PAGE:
N2 - Radio frequency identification (RFID) is an asymmetric radio protocol, where uplink communication (from transponder to reader) is implemented with backscattering modulation. The idea was first demonstrated in the 1940's. One of the first consumer applications of RFID was access control, and key cards based on an inductive near field coupling are widely used even today. The introduction of Schottky diodes to CMOS processes enabled passive RFID, i.e. transponders without a battery, at ultra high frequencies (UHF) with reasonable cost and read range in the end of 1990's. This has opened up new applications and inspired new research on RFID. This thesis studies the radio frequency (RF) components and general RF phenomena in RFID at UHF and millimetre waves. The theoretical analysis of the radio path reveals that the read range of a passive UHF system is ideally limited by the downlink, i.e. the power transfer from reader to the transponder. However, the architecture of the reader RF front end is critical, because the transmitted signal may couple a significant amount of noise to the receiver, overpowering the faint reflection from the transponder. In the thesis, two adaptive RF front ends are introduced to eliminate the noise coupling from the transmitter. One of the most critical problems with UHF RFID has been the detuning of transponder antennas on different mounting platforms. The detuning may significantly diminish the read range of the transponder, especially on metal surfaces. In this thesis, two backscattering-based measurement techniques for the transponder antennas are presented. The detuning effect has been studied using these measurement techniques, and a platform tolerantantenna is introduced. RFID at millimetre waves enables miniaturisation of the reader antenna, and widening the data bandwidth over short distances. This could be used to access wirelessly mass memories with wide data bandwidth. A semipassive or active transponder could communicate, e.g., with automotive radars. The millimetre wave identification (MMID) has been theoretically studied and experimentally verified at 60 GHz.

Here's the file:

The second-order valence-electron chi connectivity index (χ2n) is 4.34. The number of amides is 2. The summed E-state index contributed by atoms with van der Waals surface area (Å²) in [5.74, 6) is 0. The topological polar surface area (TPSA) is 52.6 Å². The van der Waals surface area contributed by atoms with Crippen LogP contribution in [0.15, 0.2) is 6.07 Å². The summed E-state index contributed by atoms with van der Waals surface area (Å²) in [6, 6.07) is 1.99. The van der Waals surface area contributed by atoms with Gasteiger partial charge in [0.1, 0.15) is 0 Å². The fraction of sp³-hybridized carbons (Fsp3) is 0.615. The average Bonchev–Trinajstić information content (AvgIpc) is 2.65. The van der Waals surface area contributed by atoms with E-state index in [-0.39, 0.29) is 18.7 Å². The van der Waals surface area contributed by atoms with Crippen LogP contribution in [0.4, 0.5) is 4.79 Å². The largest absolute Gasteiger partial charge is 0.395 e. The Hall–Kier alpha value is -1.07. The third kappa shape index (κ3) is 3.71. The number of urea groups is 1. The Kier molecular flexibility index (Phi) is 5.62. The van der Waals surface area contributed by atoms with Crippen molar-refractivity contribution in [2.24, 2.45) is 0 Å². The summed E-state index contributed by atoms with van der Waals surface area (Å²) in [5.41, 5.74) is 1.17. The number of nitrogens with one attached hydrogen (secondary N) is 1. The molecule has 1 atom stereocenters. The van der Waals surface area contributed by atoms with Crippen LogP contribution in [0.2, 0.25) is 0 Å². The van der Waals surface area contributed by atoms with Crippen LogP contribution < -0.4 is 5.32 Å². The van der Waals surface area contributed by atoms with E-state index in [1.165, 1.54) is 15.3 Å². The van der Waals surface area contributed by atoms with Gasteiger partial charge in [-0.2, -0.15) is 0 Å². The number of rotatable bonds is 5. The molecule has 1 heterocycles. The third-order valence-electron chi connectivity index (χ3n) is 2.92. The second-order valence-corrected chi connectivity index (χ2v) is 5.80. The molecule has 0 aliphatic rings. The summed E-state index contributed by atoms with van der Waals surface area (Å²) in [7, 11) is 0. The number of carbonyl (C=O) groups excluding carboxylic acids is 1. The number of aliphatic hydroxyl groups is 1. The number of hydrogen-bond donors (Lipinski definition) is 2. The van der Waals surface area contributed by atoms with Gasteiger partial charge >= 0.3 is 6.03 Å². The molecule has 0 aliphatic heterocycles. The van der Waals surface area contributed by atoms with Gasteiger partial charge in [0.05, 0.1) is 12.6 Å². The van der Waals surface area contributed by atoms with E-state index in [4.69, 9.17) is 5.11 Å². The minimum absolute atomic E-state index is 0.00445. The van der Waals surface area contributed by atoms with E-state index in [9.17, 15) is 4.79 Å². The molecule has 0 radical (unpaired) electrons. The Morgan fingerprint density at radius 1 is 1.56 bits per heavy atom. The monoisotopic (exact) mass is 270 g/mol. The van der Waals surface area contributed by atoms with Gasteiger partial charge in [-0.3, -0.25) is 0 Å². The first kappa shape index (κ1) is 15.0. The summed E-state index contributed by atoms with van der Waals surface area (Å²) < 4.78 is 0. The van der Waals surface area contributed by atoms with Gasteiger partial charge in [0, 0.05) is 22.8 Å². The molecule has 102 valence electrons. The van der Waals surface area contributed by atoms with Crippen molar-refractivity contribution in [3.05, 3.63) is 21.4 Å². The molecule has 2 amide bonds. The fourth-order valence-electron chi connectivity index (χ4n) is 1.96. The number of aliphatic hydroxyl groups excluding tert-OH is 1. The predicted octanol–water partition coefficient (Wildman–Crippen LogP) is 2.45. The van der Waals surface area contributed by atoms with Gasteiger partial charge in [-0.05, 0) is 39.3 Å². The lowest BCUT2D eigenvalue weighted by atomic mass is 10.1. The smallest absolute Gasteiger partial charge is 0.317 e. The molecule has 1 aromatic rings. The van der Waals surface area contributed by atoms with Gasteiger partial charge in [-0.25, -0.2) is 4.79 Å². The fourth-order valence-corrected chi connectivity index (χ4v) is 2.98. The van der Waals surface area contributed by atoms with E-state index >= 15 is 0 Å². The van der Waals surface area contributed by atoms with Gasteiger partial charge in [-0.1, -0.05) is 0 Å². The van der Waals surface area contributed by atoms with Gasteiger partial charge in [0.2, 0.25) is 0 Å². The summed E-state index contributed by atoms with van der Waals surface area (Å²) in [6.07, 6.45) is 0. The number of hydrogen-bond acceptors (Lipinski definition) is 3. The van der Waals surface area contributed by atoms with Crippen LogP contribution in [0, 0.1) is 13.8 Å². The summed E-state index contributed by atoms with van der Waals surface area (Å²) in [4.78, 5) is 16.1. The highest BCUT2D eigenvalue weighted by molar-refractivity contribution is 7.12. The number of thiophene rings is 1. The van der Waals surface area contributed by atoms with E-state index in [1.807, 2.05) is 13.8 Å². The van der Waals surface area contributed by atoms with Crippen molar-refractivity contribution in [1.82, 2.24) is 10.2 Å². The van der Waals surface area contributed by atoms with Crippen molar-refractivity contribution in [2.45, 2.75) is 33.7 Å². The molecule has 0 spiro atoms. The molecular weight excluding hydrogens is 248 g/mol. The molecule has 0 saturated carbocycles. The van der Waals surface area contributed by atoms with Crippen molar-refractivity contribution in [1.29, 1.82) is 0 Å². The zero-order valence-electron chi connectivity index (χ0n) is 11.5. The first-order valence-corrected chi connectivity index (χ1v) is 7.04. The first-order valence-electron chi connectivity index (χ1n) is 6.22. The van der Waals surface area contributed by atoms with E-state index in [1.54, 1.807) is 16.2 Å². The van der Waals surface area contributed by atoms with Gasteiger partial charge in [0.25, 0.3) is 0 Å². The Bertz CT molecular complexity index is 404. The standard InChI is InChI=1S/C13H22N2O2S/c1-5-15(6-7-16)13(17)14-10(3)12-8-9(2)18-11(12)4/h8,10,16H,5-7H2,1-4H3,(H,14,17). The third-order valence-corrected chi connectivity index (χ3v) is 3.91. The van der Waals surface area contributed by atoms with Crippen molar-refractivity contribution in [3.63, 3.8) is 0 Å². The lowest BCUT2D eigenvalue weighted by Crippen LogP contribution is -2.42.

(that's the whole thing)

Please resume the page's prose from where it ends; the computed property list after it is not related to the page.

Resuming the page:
AB - Radio frequency identification (RFID) is an asymmetric radio protocol, where uplink communication (from transponder to reader) is implemented with backscattering modulation. The idea was first demonstrated in the 1940's. One of the first consumer applications of RFID was access control, and key cards based on an inductive near field coupling are widely used even today. The introduction of Schottky diodes to CMOS processes enabled passive RFID, i.e. transponders without a battery, at ultra high frequencies (UHF) with reasonable cost and read range in the end of 1990's. This has opened up new applications and inspired new research on RFID. This thesis studies the radio frequency (RF) components and general RF phenomena in RFID at UHF and millimetre waves. The theoretical analysis of the radio path reveals that the read range of a passive UHF system is ideally limited by the downlink, i.e. the power transfer from reader to the transponder. However, the architecture of the reader RF front end is critical, because the transmitted signal may couple a significant amount of noise to the receiver, overpowering the faint reflection from the transponder. In the thesis, two adaptive RF front ends are introduced to eliminate the noise coupling from the transmitter. One of the most critical problems with UHF RFID has been the detuning of transponder antennas on different mounting platforms. The detuning may significantly diminish the read range of the transponder, especially on metal surfaces. In this thesis, two backscattering-based measurement techniques for the transponder antennas are presented. The detuning effect has been studied using these measurement techniques, and a platform tolerantantenna is introduced. RFID at millimetre waves enables miniaturisation of the reader antenna, and widening the data bandwidth over short distances. This could be used to access wirelessly mass memories with wide data bandwidth. A semipassive or active transponder could communicate, e.g., with automotive radars. The millimetre wave identification (MMID) has been theoretically studied and experimentally verified at 60 GHz.

KW - radio frequency identification

KW - RFID

KW - ultra high frequency

KW - UHF

KW - millimetre

KW - waves

KW - millimetre wave identification

KW - MMID

KW - antenna

KW - scattering

KW - backscattering modulation

KW - scattering measurement

KW - reader device

KW - adaptive rf front end

M3 - Dissertation

SN - 978-951-38-7133-8

T3 - VTT Publications

PB - VTT Technical Research Centre of Finland

CY - Espoo

ER -